Suzanne Fields

It's no secret that many elite institutions, including even Harvard, Yale and Princeton that were founded as schools to train preachers of the Christian Gospel, have become places where religious traditions are often not welcome. One alumni recalls a popular refrain: "Hey, hey, what d'ya say, born-again Christians, go away."

"For all the talk about diversity and tolerance, too few students and faculty care when people of faith are given fewer rights than other groups," writes David French, a graduate of Harvard Law School, in the Fire Guide to religious freedom. "Such believers enjoy scant support when they engage in religious practices deemed 'regressive' by their more 'progressive' peers."

The board of editors of the guides include Alan Dershowitz, professor of law at Harvard Law School, and Roger Pilon, vice president for legal affairs at the Cato Institute, the libertarian think tank. FIRE has assembled a network of lawyers who will work pro bono on behalf of students and professors who cannot win in the war of words. These lawyers are guided by the observation of Justice Louis Brandeis: "Sunlight is the best disinfectant."

When FIRE introduced the guides at the National Press Club the other day in Washington, what could have been a tower of Babel made up of radicals, liberals, conservatives, reactionaries and libertarians, was instead a forum of amiable unity, challenging censorship, kangaroo courts and double standards. Edwin Meese, the former attorney general who holds the Ronald Reagan chair in Public Policy at the Heritage Foundation, sat at a table with Nadine Strossen, president of the American Civil Liberties Union.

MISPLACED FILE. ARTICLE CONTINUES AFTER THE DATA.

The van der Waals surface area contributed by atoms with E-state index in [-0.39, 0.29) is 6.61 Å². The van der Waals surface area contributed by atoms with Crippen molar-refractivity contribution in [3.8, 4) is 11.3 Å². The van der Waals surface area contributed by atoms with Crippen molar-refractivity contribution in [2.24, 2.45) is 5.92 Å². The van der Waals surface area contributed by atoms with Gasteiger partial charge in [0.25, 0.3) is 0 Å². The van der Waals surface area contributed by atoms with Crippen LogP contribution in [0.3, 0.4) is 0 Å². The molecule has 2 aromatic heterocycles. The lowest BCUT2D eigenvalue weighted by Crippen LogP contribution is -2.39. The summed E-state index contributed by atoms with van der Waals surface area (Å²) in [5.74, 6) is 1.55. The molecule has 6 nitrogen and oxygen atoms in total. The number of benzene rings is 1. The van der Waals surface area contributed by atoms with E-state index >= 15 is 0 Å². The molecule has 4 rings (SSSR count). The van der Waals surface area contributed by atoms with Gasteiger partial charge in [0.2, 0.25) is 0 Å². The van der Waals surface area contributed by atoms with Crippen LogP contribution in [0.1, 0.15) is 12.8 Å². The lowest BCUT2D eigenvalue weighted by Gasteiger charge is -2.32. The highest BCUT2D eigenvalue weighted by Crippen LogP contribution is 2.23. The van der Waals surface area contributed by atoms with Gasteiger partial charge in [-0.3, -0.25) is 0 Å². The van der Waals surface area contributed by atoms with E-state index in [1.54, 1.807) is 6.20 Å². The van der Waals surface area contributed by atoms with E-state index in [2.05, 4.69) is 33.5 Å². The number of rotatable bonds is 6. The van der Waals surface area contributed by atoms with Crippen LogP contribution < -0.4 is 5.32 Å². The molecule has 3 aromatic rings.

Strossen wanted to stretch the limits of what's acceptable in polite society to make her point. She pulled a Monica Lewinsky, flashing a pair of thong panties. The panties - held up, not worn - were decorated with the emblem of the Total Information Awareness agency of the Defense Department, which civil libertarians decry as an invasion of privacy in the search for terrorists.

Nobody protested or even blushed, even if here and there someone squirmed at the pushing at the limits of taste. But she had made her point that the defense of speech of the weak or unpopular is not always polite. You might say she was illustrating the purpose of FIRE by supporting the weak against the thong.

Suzanne Fields

Suzanne Fields is currently working on a book that will revisit John Milton's 'Paradise Lost.'

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